David Makovsky, a distinguished fellow at the Washington Institute for Near East Policy, said that there is “zero chance” that the Trump administration will put forward a peace plan before Israel’s national election in April. But Makovsky said the election could provide a critical “flex point” in Israel’s politics that could help propel the administration’s peace proposal forward.
If Netanyahu wins another term, as is widely expected, he may find it politically expedient to form a coalition with centrist political parties willing to sue for peace. “Netanyahu can’t really say no to Trump,” Makovsky said. “The Trump peace plan may be his ticket to creating more political space for himself.” The key for Kushner, he added, will be to find a way to persuade Arab powers, including Jordan and Saudi Arabia, to say “there is enough in this plan that is worthy of further discussion, something that makes it hard to say ‘no,’” Makovsky said. That would “make it harder for the Palestinians to slam the door.
“That is where the skill is going to come in,” Makovsky said. “Right now, their instinct is to say not just ‘no’ but ‘hell no.’”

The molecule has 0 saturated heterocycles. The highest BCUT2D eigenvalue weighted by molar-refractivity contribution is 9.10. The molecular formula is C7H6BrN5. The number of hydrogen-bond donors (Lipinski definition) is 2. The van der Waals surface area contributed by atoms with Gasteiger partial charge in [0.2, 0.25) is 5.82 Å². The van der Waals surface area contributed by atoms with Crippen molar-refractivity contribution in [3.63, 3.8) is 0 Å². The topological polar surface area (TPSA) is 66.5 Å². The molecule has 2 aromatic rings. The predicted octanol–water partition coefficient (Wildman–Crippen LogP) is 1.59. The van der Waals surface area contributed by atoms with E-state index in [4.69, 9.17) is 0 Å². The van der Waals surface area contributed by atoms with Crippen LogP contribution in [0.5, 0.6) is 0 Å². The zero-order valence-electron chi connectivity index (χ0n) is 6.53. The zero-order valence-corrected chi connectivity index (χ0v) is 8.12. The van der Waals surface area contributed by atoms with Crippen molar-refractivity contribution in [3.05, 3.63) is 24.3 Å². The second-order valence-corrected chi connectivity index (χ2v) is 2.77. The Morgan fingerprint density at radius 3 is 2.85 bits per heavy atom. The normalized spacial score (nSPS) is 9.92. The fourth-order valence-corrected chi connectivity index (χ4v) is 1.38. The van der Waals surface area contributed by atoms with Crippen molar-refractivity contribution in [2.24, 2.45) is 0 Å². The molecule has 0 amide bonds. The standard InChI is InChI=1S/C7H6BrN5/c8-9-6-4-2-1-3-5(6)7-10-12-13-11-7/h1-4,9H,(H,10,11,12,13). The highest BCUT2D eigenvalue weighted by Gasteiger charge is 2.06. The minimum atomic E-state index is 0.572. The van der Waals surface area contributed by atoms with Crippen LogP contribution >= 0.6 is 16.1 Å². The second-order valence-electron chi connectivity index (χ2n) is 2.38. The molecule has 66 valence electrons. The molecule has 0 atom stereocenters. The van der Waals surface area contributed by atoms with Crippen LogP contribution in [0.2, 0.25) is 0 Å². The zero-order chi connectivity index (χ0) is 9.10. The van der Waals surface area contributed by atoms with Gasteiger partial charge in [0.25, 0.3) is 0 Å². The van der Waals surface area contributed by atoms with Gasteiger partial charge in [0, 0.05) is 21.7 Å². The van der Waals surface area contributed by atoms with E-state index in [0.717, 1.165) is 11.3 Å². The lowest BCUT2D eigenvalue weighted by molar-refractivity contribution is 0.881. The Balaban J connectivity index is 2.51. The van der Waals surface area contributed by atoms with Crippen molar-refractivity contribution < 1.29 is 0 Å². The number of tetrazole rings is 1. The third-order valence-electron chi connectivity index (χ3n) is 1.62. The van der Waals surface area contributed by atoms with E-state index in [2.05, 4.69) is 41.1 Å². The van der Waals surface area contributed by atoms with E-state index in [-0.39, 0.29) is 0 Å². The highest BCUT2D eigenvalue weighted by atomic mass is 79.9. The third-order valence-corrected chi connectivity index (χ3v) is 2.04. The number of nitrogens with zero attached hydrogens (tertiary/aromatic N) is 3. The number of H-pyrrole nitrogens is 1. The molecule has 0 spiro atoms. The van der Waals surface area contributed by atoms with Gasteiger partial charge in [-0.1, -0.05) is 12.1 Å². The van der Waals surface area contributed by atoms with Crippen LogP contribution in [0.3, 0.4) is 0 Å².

Kushner, the former owner of the New York Observer, has often been mocked as a diplomatic dilettante, and critics have questioned whether he is mainly doing the bidding of the ultra-hard-line Netanyahu, who is an old family friend. But according to a longtime friend who spoke to FP, Kushner was engaged in many of these issues “way before his father-in-law was seriously talking about a run for president. Very early on, way before Mohammed bin Salman was named as the Saudi king’s successor, he identified [him] as the likeliest heir.”
Above all, Kushner wants to be taken seriously—and so far, on the Middle East, he is not.
“I think [his peace plan] is dead the second it’s put down,” said Ilan Goldenberg, a former Pentagon and State Department official who served on former Secretary of State John Kerry’s Middle East peace team. “They have just completely lost the Palestinians. There is no getting back unless Trump takes huge steps in the direction of the Palestinians.”
“This foolish theory that you can squeeze the Palestinians and they will give up is not how the Palestinians operate,” Goldenberg said. “It’s dug the Palestinians in harder.”
Michael Hirsh is a senior correspondent at Foreign Policy. @michaelphirsh
Original Link: Jared Kushner and the Art of Humiliation